ART EDUCATION—the USERS: After the database is designed, CYBERHOUSE will be functional for art teachers to facilitate art lessons at schools, for community groups, and with those in long-care stay in hospitals. There are four main components of the art curriculum in the CFH project:

1. Self-representational artwork created.
2. Artwork uploaded.
3. Interaction through navigational choices.
4. A virtual community built to reduce isolation.


CREATE SELF: I create a visual representation of myself (with watercolors, or some other media and scan it, or create it on the computer).

UPLOAD: I upload my image and see an animation of myself entering CFH.

REVEALING REFLECTION: The animation ends and I see myself reflected on a mirror in the house. I move and the reflection moves correspondingly, . . .

but there is one variation that attracts my attention to the visual qualities of my self-representation.

"I click on the huge mirror in which I am reflected and depending on which part of me (i.e., my representation) that I click on, I follow a different path. I can come back to where I started at any time in the CFH game. For example, I click on my center portion and see other concepts/images of center. I select one and it leads me to see more ways to think about "center." I make a choice from five different ways to understand center. This choice is saved as an organizational feature of "my room" or "worldview."
I go back to the mirror reflection and follow the path of another section of my image. I see it compared to other visuals that enlarge my understanding of what I could possible communicate with this portion of my self-representation, and the visuals suggest ways to "sort out" what I want to mean with it. I make a selection and that becomes part of my "worldview."

SHARING & COMPARING ASPECTS OF MY WORLDVIEW: When I have exhausted the reflections on all parts of my self-representation I can now go to the room created from my choices. In this room I find that some of my room (symbolizing my worldview) is shared with another since their "hotspots" take me to another room. I enter another's room through one of the shared passageways.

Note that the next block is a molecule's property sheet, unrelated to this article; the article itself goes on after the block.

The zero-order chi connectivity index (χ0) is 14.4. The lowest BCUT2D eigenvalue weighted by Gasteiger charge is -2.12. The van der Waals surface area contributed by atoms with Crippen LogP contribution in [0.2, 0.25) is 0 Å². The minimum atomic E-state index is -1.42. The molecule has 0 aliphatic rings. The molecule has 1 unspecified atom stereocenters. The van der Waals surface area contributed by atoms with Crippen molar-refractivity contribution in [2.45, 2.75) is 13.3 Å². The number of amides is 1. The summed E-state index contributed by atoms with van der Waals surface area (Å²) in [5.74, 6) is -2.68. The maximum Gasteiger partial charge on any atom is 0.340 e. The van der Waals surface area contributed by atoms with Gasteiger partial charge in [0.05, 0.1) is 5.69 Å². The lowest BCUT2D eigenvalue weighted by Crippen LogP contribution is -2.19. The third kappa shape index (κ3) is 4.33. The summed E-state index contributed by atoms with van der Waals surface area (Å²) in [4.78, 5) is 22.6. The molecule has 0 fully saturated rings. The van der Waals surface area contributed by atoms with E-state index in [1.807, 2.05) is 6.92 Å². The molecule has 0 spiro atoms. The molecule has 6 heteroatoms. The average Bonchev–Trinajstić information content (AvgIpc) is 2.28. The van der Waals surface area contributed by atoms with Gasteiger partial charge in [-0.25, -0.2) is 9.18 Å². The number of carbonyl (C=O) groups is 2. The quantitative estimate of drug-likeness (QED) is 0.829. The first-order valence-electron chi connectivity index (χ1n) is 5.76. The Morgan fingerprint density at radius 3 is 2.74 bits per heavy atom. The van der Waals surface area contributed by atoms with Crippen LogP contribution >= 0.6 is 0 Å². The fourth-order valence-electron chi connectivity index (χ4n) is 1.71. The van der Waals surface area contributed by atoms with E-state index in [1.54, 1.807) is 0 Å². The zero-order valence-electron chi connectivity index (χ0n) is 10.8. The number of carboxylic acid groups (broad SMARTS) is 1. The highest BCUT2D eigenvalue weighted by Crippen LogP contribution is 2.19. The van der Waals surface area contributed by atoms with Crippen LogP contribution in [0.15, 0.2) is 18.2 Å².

When I am in another's room I can choose to be seen or not. At first I want to look around and know more about this person.
I am able to make changes to another's room. Then I decide to make my icon appear in the room and I communicate "hello" through typed text. The text is a bubble connected to my visual representation (my icon) that I created to enter the house. If the other person is there, we dialogue. [Eventually, the program will allow the user to read the text in his or her native tongue.] [Rooms show up only if the person who built it is present. They are stored for research, but only evident to the user when the creator is present. The environment builds with different viewpoints according to the population of users.] CULTURAL CRITIQUE: Next I decide to go back to my room and see if anyone has come in, or changed anything. A few things have changed [due to the programmed labeling and due to other participants making changes]. I see labels attached to some of the items in the room. To get rid of the notes I need to make changes in my choices. PERSONAL & SOCIAL CHANGE: I can get help in making those choices in the Cybertongues room and/or the Crystal Ballroom.
Cybertongues Room: The environment provides links to hotlines, information, and resources.

Crystal Ballroom: A user from the user developed scenario navigation process can enter the Crystal Ballroom to make proactive choices through further navigation strings and visits to role-models (artists, architects, women in technology, etc. who have offered to be accessible). In this set of navigational choices the user is directed toward career choices/information and future life options. The Crystal Ballroom is a space of possibilities where the future can be imagined differently.